2015 Lent 12


Jeremiah 2:1-13

Facebook is an interesting modern-day phenomenon.  Through it I’ve been able to rekindle many friendships from an earlier time in my life.  Just recently, for instance, a girl I’ve known since before kindergarten shared a scanned photo of the two of us in spiffy 70s garb sitting on a curb, waiting for the school bus to pick us up and transport us to first grade.

It’s also good for making virtual friendships: introducing friends from one time in life to friends from another through common interests, though the one has never actually met the other in person.  I wondered today, in fact, at three of my friends–none of whom had ever met each other; all of whom I’d met during different stages in my life–conversing (nonetheless) with me and each other over our common interest in motorcycles.

But what about those old friends who aren’t a part of it, this social networking phenomenon?

I don’t know about you, but my heartstrings are tugged by these rekindlings.  A memory comes to mind from a friend’s post that somehow involves me.  This memory triggers other, almost unrelated memories; which trigger others still, until I’m asking myself something like, “Gee, I wonder how Greg’s doing?”  And so I try to find out.

Now, when old friends are not on Facebook, (at the risk of sounding like a stalker) there are other means of tracking them down.  Google, for instance.

So I typed my old friend’s name into Google–a name I’m not going to reveal, for reasons I now make known–only to see some mugshots pop up under “Images for Greg Blanketyblank.”

Yeah, mugshots!

Well, you can bet I clicked on those mugshots.  I wanted to find out what my former bestie had been up to, after all.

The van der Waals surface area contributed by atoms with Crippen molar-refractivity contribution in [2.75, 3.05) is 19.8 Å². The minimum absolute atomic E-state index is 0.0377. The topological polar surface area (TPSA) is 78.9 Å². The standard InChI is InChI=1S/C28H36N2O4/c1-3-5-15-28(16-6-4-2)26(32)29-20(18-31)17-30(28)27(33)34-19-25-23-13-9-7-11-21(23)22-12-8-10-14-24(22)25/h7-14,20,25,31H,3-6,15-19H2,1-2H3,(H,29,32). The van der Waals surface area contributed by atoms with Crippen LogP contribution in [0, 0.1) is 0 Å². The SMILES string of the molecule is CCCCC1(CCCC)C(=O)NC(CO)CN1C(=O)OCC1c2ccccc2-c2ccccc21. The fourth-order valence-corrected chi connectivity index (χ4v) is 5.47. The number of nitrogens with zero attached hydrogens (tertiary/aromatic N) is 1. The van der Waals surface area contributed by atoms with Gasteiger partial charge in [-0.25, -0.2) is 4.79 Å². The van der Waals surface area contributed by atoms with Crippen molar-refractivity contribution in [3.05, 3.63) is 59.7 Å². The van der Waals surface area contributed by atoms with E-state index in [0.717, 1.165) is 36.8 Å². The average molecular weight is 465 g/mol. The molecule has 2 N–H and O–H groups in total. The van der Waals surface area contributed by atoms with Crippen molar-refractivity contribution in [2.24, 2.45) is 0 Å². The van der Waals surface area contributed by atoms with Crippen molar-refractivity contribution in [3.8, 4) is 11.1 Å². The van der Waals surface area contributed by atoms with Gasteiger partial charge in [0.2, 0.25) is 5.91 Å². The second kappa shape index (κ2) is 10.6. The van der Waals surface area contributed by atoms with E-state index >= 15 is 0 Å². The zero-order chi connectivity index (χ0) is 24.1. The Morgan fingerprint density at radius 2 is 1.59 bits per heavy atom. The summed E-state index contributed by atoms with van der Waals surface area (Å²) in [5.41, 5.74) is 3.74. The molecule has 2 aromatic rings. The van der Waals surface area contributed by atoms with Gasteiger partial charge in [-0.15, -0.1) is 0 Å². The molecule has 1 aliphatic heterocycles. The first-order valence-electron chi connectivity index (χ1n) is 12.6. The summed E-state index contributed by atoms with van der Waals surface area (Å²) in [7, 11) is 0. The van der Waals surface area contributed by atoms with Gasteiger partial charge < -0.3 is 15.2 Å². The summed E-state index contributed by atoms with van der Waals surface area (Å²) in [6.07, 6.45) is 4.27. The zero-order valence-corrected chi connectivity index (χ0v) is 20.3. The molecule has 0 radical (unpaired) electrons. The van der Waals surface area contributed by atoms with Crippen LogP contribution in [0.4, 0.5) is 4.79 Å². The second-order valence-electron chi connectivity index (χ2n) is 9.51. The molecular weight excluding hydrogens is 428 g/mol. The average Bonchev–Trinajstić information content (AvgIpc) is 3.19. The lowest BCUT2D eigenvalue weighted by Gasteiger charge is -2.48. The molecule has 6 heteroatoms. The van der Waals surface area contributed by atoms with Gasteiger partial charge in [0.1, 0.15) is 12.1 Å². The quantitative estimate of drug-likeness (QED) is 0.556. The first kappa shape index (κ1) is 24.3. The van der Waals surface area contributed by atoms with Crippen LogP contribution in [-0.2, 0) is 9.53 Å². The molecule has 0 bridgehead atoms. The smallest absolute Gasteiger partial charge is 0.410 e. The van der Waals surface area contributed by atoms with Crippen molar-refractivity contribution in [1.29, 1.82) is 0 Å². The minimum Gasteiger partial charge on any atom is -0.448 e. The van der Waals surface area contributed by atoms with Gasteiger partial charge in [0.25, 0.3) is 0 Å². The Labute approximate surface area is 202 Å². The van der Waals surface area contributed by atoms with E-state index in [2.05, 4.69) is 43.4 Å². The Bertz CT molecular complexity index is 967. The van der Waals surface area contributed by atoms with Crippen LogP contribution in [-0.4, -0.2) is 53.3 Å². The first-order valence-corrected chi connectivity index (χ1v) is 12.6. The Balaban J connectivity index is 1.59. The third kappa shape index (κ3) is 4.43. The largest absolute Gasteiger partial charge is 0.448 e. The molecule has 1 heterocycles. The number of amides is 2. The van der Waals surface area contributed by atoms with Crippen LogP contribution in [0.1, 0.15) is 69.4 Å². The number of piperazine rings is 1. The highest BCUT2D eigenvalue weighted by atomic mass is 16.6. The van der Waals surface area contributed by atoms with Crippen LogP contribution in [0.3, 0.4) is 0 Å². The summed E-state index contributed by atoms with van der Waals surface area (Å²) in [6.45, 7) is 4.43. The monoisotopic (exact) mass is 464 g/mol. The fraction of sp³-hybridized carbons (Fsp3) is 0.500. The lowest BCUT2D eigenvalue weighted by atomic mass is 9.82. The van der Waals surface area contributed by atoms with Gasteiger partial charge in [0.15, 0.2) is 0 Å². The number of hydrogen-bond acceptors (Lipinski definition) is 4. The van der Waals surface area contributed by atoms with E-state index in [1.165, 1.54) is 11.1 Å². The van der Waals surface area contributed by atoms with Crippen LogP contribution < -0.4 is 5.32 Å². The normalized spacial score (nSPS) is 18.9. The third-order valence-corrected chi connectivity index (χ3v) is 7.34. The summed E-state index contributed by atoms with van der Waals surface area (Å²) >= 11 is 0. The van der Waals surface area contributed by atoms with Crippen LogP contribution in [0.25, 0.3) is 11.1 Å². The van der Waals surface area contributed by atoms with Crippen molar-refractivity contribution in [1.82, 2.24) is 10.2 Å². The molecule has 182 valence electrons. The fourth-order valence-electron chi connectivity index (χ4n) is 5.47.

But I wish I hadn’t.

The first mugshot was actually a double.  That is, it was a picture of my old friend and another man, about twenty years younger.

The caption beneath this double mugshot read something like: “Greg Blanketyblank and his son Blanketyblankson were arrested after police confiscated 61 marijuana plants from their house.  Bail is set at $20,000 for Greg.  His son was released after questioning.”  It was dated some time in 2013.

And I said, “Oh, Greg, you dipstick!”

Then I decided to click on the other mugshot, a single this time, of Greg only.  Curiously, it was dated just a week prior, early 2015.

Again, though, I wish I hadn’t.

For this time the caption read, “Greg Blanketyblank was arrested for soliciting a woman supposed by him to be a prostitute.”  But–doh!–she was actually an undercover cop.  Bail was posted at $1,500 and, apparently, no one had yet bailed him out.

“Dang you, Greg!” (or something like it) I exclaimed.

We’d had a lot of good times together.  There was one summer in particular: I was freshly armed with a driver’s license and we had ample free time.  We spent a lot of time at the beach that summer, loving our simple, irresponsible lives.  Usually our adventures included several friends along for the ride.  But the driving force was our duo.

It saddened me that we would never have these adventures again.  It saddened me even more that now my old friend was sitting in jail.  He once had known the prospect of an exciting life ahead of him, a new adventure to face just beyond adolescence; a kind of glory.  Now he sat in jail enduring an unprofitable season (perhaps an understatement).

Whether he still sits in jail now or not, I don’t know.  I have yet to be in contact with my old friend.  I hope it will happen someday.  And I hope he will return to a more glorious and profitable season, to a way of life he’s already known.  But I don’t know.

What I do know is that my heart aches for my old friend, much like Jeremiah the Prophet’s must have ached for Israel, a people who had “changed their glory for something that does not profit.”


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